Free Rice

Website review by
Elizabeth Crane, Common Sense Media
Free Rice Website Poster Image
Parents recommendPopular with kids
Learning and ending hunger, a few grains of rice at a time.

Parents say

age 8+
Based on 13 reviews

Kids say

age 7+
Based on 59 reviews

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Educational Value

Kids can learn about social responsibility and world hunger while testing their core subject knowledge with fun, simple games. While the default activity is English vocabulary, it's easy to switch to other subjects, including geography, science, math, art history –- even SAT prep. The surface-level topic coverage keeps the games fun, which keeps you playing -- which means you're donating more rice. On every page kids can learn more about the countries on the receiving end and about other opportunities to help end hunger. Free Rice successfully combines learning with social responsibility in a way that's positively addictive.

Positive Messages

The site explicitly combines learning with social activism. Each correct answer in the endless quiz donates real rice -- ten grains per answer -- to the UN World Food Program.


Violence is not an issue on this site.


Words like "inimical" (hostile) and "omasum" (a cow's stomach chamber) show up, but swear words are nonexistent.


There are no ads on this site. Ad-like links are provided to sponsoring entities like the Berkman Center for Internet & Society at Harvard University and World Hunger Relief. There are also links to their Twitter and Facebook pages.

Drinking, Drugs & Smoking

No drugs here. The questions in any category make no reference to alcohol, drugs, or tobacco.

What parents need to know

Parents need to know that for every correct answer to this site's endless quiz, ten grains of rice are donated to the UN World Food Program. It's addictive, it can spark competitiveness -- "I can donate more rice than you can!", and bragging -- "My vocabulary score topped out at 42!" Neither children nor adults are immune to its lure.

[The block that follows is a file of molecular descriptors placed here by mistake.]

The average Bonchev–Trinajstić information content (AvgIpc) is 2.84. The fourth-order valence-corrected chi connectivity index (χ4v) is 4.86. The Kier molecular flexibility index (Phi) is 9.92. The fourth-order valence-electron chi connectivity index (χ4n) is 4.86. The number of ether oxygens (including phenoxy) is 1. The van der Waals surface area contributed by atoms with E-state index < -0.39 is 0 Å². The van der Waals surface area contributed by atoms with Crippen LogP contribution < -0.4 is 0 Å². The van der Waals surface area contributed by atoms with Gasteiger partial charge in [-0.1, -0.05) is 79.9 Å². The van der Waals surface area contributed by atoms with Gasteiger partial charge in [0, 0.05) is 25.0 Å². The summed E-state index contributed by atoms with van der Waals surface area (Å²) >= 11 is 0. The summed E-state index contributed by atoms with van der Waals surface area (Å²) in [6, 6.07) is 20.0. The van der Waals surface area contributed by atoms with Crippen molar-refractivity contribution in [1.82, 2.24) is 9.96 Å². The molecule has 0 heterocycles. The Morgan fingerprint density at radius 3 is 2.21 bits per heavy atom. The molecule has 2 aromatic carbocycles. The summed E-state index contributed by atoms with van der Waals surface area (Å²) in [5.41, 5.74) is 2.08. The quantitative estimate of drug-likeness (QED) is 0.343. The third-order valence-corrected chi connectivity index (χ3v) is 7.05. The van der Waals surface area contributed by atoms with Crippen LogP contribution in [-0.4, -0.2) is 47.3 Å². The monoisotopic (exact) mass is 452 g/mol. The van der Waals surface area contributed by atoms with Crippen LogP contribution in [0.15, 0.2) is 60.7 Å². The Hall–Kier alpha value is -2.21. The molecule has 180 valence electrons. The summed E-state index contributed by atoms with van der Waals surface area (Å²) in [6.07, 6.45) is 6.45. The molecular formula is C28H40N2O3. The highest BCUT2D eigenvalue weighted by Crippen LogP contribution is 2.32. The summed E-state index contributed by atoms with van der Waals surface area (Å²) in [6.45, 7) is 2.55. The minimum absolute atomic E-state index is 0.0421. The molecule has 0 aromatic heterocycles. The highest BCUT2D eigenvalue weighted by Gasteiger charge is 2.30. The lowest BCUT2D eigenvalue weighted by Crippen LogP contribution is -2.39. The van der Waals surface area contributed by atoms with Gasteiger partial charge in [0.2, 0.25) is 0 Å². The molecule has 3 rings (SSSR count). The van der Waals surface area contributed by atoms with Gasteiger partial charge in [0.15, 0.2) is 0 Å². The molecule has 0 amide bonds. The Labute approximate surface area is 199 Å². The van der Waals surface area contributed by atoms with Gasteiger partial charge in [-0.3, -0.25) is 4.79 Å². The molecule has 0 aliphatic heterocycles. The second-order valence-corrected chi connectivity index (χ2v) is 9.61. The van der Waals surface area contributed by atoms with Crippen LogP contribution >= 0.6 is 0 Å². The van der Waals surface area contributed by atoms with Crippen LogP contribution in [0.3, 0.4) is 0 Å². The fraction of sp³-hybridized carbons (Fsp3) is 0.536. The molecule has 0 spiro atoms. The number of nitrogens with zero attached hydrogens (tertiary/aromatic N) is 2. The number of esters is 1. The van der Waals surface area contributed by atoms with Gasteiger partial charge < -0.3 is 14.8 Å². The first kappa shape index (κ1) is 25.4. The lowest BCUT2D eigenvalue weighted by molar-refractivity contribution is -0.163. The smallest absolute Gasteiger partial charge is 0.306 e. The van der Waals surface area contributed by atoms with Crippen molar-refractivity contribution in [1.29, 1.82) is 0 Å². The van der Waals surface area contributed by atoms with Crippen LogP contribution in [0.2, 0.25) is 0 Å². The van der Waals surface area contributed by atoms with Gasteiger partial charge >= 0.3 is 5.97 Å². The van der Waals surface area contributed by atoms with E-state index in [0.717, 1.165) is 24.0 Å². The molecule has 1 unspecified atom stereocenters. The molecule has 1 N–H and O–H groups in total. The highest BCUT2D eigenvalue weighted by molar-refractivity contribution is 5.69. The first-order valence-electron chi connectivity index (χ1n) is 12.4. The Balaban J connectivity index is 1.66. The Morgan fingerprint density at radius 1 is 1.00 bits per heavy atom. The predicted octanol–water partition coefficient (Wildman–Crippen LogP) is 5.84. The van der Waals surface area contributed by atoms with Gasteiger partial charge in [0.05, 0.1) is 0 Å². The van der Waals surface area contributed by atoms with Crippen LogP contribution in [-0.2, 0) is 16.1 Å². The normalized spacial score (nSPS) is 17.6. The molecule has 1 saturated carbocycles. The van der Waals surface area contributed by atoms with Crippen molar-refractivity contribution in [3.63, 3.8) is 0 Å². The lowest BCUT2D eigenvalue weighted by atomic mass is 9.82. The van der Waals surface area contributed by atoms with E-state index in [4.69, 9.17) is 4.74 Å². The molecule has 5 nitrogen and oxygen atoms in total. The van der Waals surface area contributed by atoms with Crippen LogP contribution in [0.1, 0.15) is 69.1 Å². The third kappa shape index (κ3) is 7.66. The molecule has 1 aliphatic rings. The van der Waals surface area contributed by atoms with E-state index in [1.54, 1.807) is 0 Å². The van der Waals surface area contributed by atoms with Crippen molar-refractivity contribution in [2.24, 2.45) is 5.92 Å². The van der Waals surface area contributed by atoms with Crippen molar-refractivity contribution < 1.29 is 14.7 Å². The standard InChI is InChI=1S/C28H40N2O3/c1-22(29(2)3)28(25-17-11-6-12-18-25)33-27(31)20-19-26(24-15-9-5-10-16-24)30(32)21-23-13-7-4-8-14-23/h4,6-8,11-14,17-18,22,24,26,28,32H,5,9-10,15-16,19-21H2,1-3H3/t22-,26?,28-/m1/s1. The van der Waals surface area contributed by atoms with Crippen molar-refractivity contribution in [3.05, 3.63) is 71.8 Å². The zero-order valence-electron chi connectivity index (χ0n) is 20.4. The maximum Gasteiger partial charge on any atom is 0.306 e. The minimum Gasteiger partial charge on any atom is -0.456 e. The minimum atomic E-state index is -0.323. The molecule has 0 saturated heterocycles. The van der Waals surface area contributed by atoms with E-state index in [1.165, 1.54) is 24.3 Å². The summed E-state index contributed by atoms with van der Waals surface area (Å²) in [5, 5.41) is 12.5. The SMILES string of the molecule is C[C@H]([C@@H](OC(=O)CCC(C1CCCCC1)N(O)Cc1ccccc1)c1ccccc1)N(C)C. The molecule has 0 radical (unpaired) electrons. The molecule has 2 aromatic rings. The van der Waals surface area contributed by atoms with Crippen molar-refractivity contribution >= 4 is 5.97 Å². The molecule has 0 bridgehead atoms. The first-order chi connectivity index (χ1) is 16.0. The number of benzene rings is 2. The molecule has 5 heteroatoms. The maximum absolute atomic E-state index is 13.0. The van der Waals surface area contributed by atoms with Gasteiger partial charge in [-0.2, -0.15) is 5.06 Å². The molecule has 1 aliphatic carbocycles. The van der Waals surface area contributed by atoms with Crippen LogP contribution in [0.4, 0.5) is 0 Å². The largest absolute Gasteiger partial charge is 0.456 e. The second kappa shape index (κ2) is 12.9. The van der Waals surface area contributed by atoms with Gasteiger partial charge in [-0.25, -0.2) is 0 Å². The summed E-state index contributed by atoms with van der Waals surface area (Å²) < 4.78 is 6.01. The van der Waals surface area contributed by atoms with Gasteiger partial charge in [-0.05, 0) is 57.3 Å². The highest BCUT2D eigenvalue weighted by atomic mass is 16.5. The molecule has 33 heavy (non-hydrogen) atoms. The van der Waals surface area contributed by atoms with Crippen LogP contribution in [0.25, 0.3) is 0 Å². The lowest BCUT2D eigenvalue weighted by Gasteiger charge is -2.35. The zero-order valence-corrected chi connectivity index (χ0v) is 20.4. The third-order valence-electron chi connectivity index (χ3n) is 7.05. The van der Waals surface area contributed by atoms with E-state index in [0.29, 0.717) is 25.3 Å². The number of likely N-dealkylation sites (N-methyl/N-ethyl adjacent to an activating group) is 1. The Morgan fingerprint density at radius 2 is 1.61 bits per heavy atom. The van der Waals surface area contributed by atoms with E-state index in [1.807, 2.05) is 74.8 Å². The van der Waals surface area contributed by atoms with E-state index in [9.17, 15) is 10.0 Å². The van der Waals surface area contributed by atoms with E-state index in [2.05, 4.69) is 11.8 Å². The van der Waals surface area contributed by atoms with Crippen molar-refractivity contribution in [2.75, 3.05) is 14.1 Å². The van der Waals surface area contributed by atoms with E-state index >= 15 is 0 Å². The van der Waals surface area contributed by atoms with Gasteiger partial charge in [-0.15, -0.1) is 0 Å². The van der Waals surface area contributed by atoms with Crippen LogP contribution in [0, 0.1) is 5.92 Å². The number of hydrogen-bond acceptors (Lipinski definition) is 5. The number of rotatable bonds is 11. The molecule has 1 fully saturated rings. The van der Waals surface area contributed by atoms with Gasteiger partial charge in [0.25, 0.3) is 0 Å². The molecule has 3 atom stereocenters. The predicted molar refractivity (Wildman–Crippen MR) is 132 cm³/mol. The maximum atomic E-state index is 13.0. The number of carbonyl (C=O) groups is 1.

User Reviews

  • Parents say
  • Kids say
Adult Written byTimothy thammina. June 16, 2020
Adult Written byTeacher Parent. December 1, 2018

Improve for More Rice

This is a great idea, but the actual game format could be improved to keep people interested. The questions repeat too much and too close to each other. This mu... Continue reading
Kid, 12 years old September 17, 2013

Awesome game

I think this game is really fun and it goes to a good cause. And it really helps you learn new words you never knew before. And I think is awesome about it is t... Continue reading
Kid, 12 years old February 11, 2013


I loved it.

What's it about?

It's fiendishly simple: the screen presents the viewer with a vocabulary question. Click on the correct answer and FREE RICE donates ten grains of rice to the UN World Food Program. A graphic on the side shows bowls of rice as they fill and accumulate. That's it. Except that now there's another word on the screen, a harder word, so you click on the definition for that one and watch as the score improves. By the time the participant checks out the other topics available -- geography, French, multiplication tables -- dozens of words have been defined and multiple bowls full of rice have been donated.

Is it any good?

The site's stated goals make it plain. Free Rice exists to provide free education and help end world hunger. Period. Somehow they manage to make it fun in the process. Kids like the game format and respond well to the challenge of improving their scores. Parents will want to play it themselves for the mental stimulation. And all the while, every correct answer drops another ten grains of rice into some hungry person's bowl.

Interestingly, the site's FAQ does more than answer typical questions. It presents issues that might be raised about hunger, about the nature of learning, and why the site even exists. The sponsors who pay for the donated rice are listed and linked to, and questions that a thoughtful adolescent might ask -- like how much rice does it take to feed a person for a day -- are addressed. There's more to chew on here than just rice. At the time of this review, Free Rice had donated over 96 billion grains of rice -- and improved the minds of countless people along the way.

Talk to your kids about ...

  • Families can talk about the meaning of world hunger and what they learned on this site. Be prepared for conversations about different artistic styles, or sentences peppered with words like "scoff" and "chastise." As vocabulary improves, confidence grows, and dinner table conversation may never be the same.

  • Are there any shelters close to you where you can donate canned food? It's important to know that hunger isn't something that only happens in far-off places.

Website details

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